So there’s an evil group of poachers who have a contract for one million billion tons of antelope skins, rhino horns, chimpanzee brains, tiger testicles, and baby elephant oil. (Oil made from baby elephants, that is. Not the All-Natural 100% Organic African Black Sap  Jungle Trunk and Tail Oil mama elephants apply to their babies [THIS ITEM AVAILABLE FOR PURCHASE AT YOUR LOCAL WEALTHFOODSTORE. FULFILMENT VIA AMAZON. TWO-DAY SHIPPING MAY NOT BE AVAILABLE IN YOUR REGION. SIDE EFFECTS MAY INCLUDE REDNESS, ITCHING, VOODOO DEATH, OR HAIR LOSS. DISCONTINUE PRODUCT USE AND INFORM YOUR LOCAL WITCHDOCTOR IF SIDE EFFECTS OCCUR]). And they’re way behind schedule in getting them! Oh noes! And then a UN doctor who naturally also isn’t very smart, agrees to take the poacher gang with him (masquerading as photographers) into the untouched/sacred territory across the river. Oh noes! He must be warned!
(Tarzan, meanwhile, is busy with the very important business of fetching some important jungle medicine mud for a sick man). So off goes Nurse Jill, and promptly wrecks her UN-issue car. DUH LADY. It’s probably not even 4WD. (Nurse Missie Jill is also incredibly inept, although I will concede that being chased into quicksand by a giant python could happen to anyone). Anyhow, once rescued, she needs to be taken along because there isn’t enough time to take her back and warn Doc. So off they go.
(The tribal chief’s girlfriend/wife has quite the fetching off-the-shoulder ensemble with a bold and ultramodern zebra pattern bodice. v. chic, I must say.) And at about that point I got bored, so I’m not entirely sure how Doc and Missie Miss get thrown into the lion pit (oh noes!), but suffice it to say that Tarzan saves the day… grabbing a spear and jumping into the pit, too. And then…yelling at the lions to go away. Sooooo….Numa speaks Swahili?

So, yes, I would have a problem with this movie even if it wasn’t called “Tarzan.” It does not have an actual Tarzan–Lord Greystoke, John Clayton, the Mighty, Killer of Apes and Men, Lord of the Jungle–in it. It’s got a monosyllabic guy in a loincloth who is way overattached to baby elephants and chimpanzees and can occasionally manage to manhandle a couple of overweight shikaris or African “boys”. That’s to be expected. Even the very best Tarzan movies (Tarzan’s Greatest Adventure, Tarzan the Magnificent, don’t really have Edgar Rice Burroughs’ characters in them. Don’t get me started on the modern ones. Just…don’t.)

But why on Earth would I have a problem with something meant to be simple, mindless entertainment? Well, because the best mindless entertainment is simple, but not dumb. There should be actual characters; there should be motives. There should be plot; there should be complications, there should be setbacks, and there should be victories. Also, there should be action. You don’t have to have romance (Cheeta gets more action than Tarzan does, post-quicksand synchronized swimming routines aside)–but you ought to have chemistry. There are a surprising number of zero-budget B-movie flicks which manage beyond all odds to have charm. (Duel of the Titans/Romulus et Remus, Sword of the Conqueror, Princess of the Nile, A Queen for Caesar…)
This movie is a) just dumb, b) really cheap.
And that’s okay.
….but it’s not great.

Rated: I was more amused by my own baby elephant oil joke than any other part of the movie.

Heart: a History – Sandeep Jauhar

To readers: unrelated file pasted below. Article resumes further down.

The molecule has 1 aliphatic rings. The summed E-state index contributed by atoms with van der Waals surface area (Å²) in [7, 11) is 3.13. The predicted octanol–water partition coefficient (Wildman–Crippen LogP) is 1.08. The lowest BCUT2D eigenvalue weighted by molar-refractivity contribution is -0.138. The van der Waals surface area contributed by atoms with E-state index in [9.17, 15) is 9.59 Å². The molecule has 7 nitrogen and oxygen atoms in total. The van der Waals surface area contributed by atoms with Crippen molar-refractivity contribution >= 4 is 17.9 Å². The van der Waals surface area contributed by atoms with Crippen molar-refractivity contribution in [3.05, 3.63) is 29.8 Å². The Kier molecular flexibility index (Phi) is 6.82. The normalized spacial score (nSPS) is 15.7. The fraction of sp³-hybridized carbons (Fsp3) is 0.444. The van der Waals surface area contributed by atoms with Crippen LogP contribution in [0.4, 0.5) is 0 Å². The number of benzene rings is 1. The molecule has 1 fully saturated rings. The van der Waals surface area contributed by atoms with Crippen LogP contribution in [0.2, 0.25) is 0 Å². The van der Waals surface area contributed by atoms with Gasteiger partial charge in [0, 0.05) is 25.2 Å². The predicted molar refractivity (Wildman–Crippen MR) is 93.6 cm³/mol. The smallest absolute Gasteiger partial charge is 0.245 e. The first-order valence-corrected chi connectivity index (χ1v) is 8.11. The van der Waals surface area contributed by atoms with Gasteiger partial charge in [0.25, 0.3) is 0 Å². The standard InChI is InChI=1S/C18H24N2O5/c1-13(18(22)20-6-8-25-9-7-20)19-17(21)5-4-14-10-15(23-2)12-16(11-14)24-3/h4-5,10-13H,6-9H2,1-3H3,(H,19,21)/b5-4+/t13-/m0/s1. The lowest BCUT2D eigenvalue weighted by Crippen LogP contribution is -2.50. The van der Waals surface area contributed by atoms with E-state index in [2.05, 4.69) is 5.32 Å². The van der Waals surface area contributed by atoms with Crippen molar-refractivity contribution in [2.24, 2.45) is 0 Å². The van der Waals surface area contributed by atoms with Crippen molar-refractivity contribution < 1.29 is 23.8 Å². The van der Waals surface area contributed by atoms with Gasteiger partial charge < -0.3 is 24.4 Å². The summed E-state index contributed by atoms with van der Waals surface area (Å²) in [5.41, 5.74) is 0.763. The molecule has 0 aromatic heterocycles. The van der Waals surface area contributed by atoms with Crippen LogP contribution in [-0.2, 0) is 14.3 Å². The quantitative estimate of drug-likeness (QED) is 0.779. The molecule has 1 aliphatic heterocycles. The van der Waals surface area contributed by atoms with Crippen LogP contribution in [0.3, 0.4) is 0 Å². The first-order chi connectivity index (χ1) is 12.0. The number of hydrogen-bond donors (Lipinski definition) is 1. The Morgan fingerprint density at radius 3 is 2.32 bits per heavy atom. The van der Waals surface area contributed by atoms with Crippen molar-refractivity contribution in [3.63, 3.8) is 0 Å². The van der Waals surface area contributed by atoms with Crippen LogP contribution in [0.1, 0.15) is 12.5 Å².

(copied from my class notes)
– SO MANY DOGS! They’d never get away with that today! Is that a bad thing or a good thing? They made so many discoveries, but zero oversight. I’m not sure what the answer is. I’m for live animals not being experimented on if we can help it. But I’m also for people not dying. I dunno!
– Progress is made by the interested and motivated and slightly insane person who is in the right place, at the right time.
– Best course of action is to give people medicine and make their parts work properly. Even with pacemakers, defibrilator implants, continuous-flow hearts, the best thing sometimes is to just try to make people work properly.
– Continuously upgrading my cyborg body therefore isn’t an option, alas… (Alita: Battle Angel is unrealistic.)
– So, I kinda default to literary criticism when I’m reading something that has an anecdotal component. Author wanted to work through his feelings about his family; he was trying to put everything into some sort of perspective after his mother died, and how some of his patients with defibrillators or pacemakers were praying that they would go quickly; while his mother died not of heart disease….very slowly and horribly. That’s legit. C. S. Lewis wrote an entire book as he was working through his feelings about his wife dying. This guy isn’t C.S. Lewis, but he does have things to say and think about.
– Problem: Author wanted to also write an entertaining and accessible book about the history of cardiac medicine.
– Author potentially wanted both parts of the book to pull together and form some kind of emotional and educational masterpiece, whereby people would be touched, edified, uplifted. Problem: he is nowhere near good enough to pull it off.

Rated: what do you mean, I only get ten points extra credit for this?


Upcoming once I have time to watch (i.e., not now):

The Highwaymen – 2019, Kevin Costner. I’ve been hearing a lot of buzz about this and got curious. My thoughts regarding Bonnie & Clyde are: learning their story makes them pathetic, rather than sympathetic (albeit some of those shootouts they survived…and initiated…were hardcore), and learning about Hamer just makes him more badass. We will see. The trailer was frankly annoying.

Tarzan and the Lost Safari – 1957, Gordon Scott. Gordon Scott is the best Tarzan, but this probably isn’t the best Tarzan movie. Oh well.


Heart: A History – Sandeep Jauhar. Also known as: Is Dr. W going to give us extra credit for this, because it’s nowhere near as interesting as she was hyping it up to be. I’m not sure whether it’s Jauhar dilutes any interesting information with sheerly irrelevant passages about his childhood, other medical personnel who don’t figure into any of the rest of the book, his personal health, and sundry other irrelevant anecdotes.–or whether the problem is me. Is it a problem that I would like a well-written and engrossing book?

Tarzan Tuesday


Lex Barker had an interesting life off-screen too:

Enlisting in the US Army and rising to the rank of Major during WW2, and being wounded in action in Sicily,


Acting in a wide range of genres, from film noir to thrillers to comedy and Westerns–to especial popularity in German-language Westerns, wow.

Marrying five times, including once to Lana Turner.


Barker lived fast, died at the age of 54, and hopefully left a good-looking corpse behind.